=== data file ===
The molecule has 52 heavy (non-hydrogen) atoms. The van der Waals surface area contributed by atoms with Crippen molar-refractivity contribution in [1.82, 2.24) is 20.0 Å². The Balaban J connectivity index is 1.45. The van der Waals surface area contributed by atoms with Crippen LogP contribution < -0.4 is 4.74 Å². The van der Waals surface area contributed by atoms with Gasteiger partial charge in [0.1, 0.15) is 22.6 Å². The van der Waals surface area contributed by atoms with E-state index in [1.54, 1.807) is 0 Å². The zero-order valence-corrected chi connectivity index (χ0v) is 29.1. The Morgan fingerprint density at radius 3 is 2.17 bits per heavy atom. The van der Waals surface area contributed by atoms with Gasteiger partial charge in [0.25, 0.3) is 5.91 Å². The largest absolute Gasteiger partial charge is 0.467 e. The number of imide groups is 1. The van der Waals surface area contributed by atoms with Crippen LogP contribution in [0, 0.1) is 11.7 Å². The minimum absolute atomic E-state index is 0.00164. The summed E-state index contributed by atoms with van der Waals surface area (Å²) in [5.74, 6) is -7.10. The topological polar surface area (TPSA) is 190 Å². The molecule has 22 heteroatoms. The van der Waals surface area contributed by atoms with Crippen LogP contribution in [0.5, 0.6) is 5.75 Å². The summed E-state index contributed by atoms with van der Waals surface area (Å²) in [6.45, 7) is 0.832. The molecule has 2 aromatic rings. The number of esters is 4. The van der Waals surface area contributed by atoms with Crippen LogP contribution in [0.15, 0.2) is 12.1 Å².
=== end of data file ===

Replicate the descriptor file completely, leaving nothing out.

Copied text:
The molecule has 52 heavy (non-hydrogen) atoms. The van der Waals surface area contributed by atoms with Crippen molar-refractivity contribution in [1.82, 2.24) is 20.0 Å². The Balaban J connectivity index is 1.45. The van der Waals surface area contributed by atoms with Crippen LogP contribution < -0.4 is 4.74 Å². The van der Waals surface area contributed by atoms with Gasteiger partial charge in [0.1, 0.15) is 22.6 Å². The van der Waals surface area contributed by atoms with E-state index in [1.54, 1.807) is 0 Å². The zero-order valence-corrected chi connectivity index (χ0v) is 29.1. The Morgan fingerprint density at radius 3 is 2.17 bits per heavy atom. The van der Waals surface area contributed by atoms with Gasteiger partial charge in [0.25, 0.3) is 5.91 Å². The largest absolute Gasteiger partial charge is 0.467 e. The number of imide groups is 1. The van der Waals surface area contributed by atoms with Crippen LogP contribution in [0, 0.1) is 11.7 Å². The minimum absolute atomic E-state index is 0.00164. The summed E-state index contributed by atoms with van der Waals surface area (Å²) in [5.74, 6) is -7.10. The topological polar surface area (TPSA) is 190 Å². The molecule has 22 heteroatoms. The van der Waals surface area contributed by atoms with Crippen LogP contribution in [0.5, 0.6) is 5.75 Å². The summed E-state index contributed by atoms with van der Waals surface area (Å²) in [6.45, 7) is 0.832. The molecule has 2 aromatic rings. The number of esters is 4. The van der Waals surface area contributed by atoms with Crippen LogP contribution in [0.15, 0.2) is 12.1 Å².